Royal Mail’s stamp of approval for Norfolk church

A Norfolk church is the stamp of choice for hundreds of millions of Christmas cards.

As the annual rush to post an estimated 900 million cards starts in earnest, the round tower church of St Andrew’s, East Lexham, was chosen for the Royal Mail’s second class Christmas stamp.

The Nativity scene from the east window of St Andrew’s Church is one of the Christmas stamps, which were issued on November 3.

By December 18 – the last official day for second class post to arrive by Christmas – millions of stamps will have been stuck on the nation’s cards.

For churchwarden and a Norfolk Churches Trust’s vice-president Neil Foster, of the Lexham estate, the official launch of the stamp issue was a relief.

“We were told more than a year ago that a stained glass window was to feature on the 2020 Christmas stamp issue. We were sworn to secrecy,” he said.

“I’ve really no idea why our church was chosen for the Christmas stamp. It is a lovely window and the church does get many visitors.” he added.

Since 2013 when his brother Richard installed a painting of the Nativity, it has attracted even more visitors.

An image from the main east window, thought to have been made by Clayton & Bell in about 1859, has been used for two Royal Mail stamps – the second class and a “Large Letter” to highlight the skill of stained glass makers.

It may encourage visitors to see the window at East Lexham, which is between Fakenham and Swaffham.

The stamp issue could be regarded as the “icing on the proverbial cake” because this autumn a major tower restoration was completed, with help from the Heritage Lottery Fund, and led by architect Ruth Blackman, of nearby Beeston-next Mileham.

It involved substantial repairs to the roof and parapets of the tower, including removal of mortar used in 1968. Incidentally, the names of the workers on the Lexham estate, which paid for the work, from that time have been set in the tower’s stone coping – CR Tilney, J Bodimeade, W H Potter, R King and W H Dunnell.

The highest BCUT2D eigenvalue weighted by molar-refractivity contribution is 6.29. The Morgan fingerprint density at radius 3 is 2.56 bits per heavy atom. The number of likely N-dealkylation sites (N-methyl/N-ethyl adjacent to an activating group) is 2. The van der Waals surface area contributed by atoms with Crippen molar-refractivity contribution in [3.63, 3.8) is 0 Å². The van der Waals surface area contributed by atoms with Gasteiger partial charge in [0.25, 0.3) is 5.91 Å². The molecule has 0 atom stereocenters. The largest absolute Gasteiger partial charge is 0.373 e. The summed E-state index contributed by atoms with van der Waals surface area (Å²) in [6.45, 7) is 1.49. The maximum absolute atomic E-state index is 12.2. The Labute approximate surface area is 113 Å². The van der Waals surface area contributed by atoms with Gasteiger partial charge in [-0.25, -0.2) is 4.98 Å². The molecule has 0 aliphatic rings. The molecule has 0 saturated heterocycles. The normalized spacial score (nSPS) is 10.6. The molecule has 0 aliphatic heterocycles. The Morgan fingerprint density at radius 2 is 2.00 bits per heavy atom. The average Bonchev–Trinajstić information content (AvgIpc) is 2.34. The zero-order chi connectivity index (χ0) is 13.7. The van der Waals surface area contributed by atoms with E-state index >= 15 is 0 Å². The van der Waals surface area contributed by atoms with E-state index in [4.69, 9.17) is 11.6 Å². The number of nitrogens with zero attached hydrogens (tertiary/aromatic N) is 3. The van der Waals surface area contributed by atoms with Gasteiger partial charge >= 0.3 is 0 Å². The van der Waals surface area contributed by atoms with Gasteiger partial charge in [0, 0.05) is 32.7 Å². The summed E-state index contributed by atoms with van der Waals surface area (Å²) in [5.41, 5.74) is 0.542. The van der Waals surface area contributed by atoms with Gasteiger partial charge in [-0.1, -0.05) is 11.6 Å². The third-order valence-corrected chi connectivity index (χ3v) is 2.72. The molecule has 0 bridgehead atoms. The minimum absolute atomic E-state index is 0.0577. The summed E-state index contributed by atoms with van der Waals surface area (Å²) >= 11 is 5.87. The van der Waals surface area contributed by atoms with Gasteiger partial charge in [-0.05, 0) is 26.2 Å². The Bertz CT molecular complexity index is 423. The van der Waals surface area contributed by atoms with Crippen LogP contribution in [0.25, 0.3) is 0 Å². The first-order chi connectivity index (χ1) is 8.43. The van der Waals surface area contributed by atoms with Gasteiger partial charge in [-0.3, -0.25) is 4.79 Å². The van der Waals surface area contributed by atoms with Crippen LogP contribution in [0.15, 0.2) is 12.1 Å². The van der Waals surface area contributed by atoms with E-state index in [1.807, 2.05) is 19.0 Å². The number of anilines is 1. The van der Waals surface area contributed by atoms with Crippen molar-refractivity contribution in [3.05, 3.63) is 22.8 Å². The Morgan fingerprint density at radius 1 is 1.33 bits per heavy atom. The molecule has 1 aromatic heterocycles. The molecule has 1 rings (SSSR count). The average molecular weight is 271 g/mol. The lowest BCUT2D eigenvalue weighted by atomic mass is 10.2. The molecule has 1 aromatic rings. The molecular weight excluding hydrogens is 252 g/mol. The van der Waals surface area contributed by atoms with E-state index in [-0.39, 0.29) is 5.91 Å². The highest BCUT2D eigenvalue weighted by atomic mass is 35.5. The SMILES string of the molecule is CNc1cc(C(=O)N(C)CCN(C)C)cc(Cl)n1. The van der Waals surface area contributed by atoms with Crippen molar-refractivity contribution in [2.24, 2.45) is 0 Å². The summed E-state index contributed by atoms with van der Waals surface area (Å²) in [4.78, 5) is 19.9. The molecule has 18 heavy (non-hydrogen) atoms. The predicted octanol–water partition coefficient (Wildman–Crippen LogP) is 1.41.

The 2020 Christmas stamp took an aspect of the main east window. The Rev Canon Heather Butcher, the rector, said: “We’re really excited about it. It’s the only window in a very tiny church.”

“The east window is full of colour and conveys so much of the Christian message with the triumphant ‘He is Risen’ at the apex,” she added.

Stained glass from two churches in Yorkshire are featured – All Saints, Otley, near Leeds and St Columba’s, Topcliffe, near Thirsk. The others are Christ Church, Coalville, Leicestershire, St James, Hollowell, Northamptonshire, and St Andrew’s, Coln Rogers, Gloucestershire.

Philip Parker, from Royal Mail, added: “Our beautiful Christmas stamps feature the Nativity as told through the artistry of different styles of stained-glass windows.”

The main source on Norfolk Victorian stained glass by Birkin Haward fails to shed light on the history. However, the window was given in memory of Frederick Walpole Keppel, who died in 1858, and Col Edward Keppel, died 1859. The Walpole Keppels owned Lexham Hall from 1807 to 1911.

The manor was bought in 1806 by Sir Edward Walpole as a dowry for his daughter Laura on her marriage to Frederick Keppel. There are family memorials on the north chancel wall.

Photographs by Tony Walsh. Postage stamps by Royal Mail.

Please credit – Stamp photographs, Royal Mail.

St Andrew, East Lexham – Tony Walsh – taken in November 2020 – showing east window, Nativity scene and in glorious autumn sunshine.

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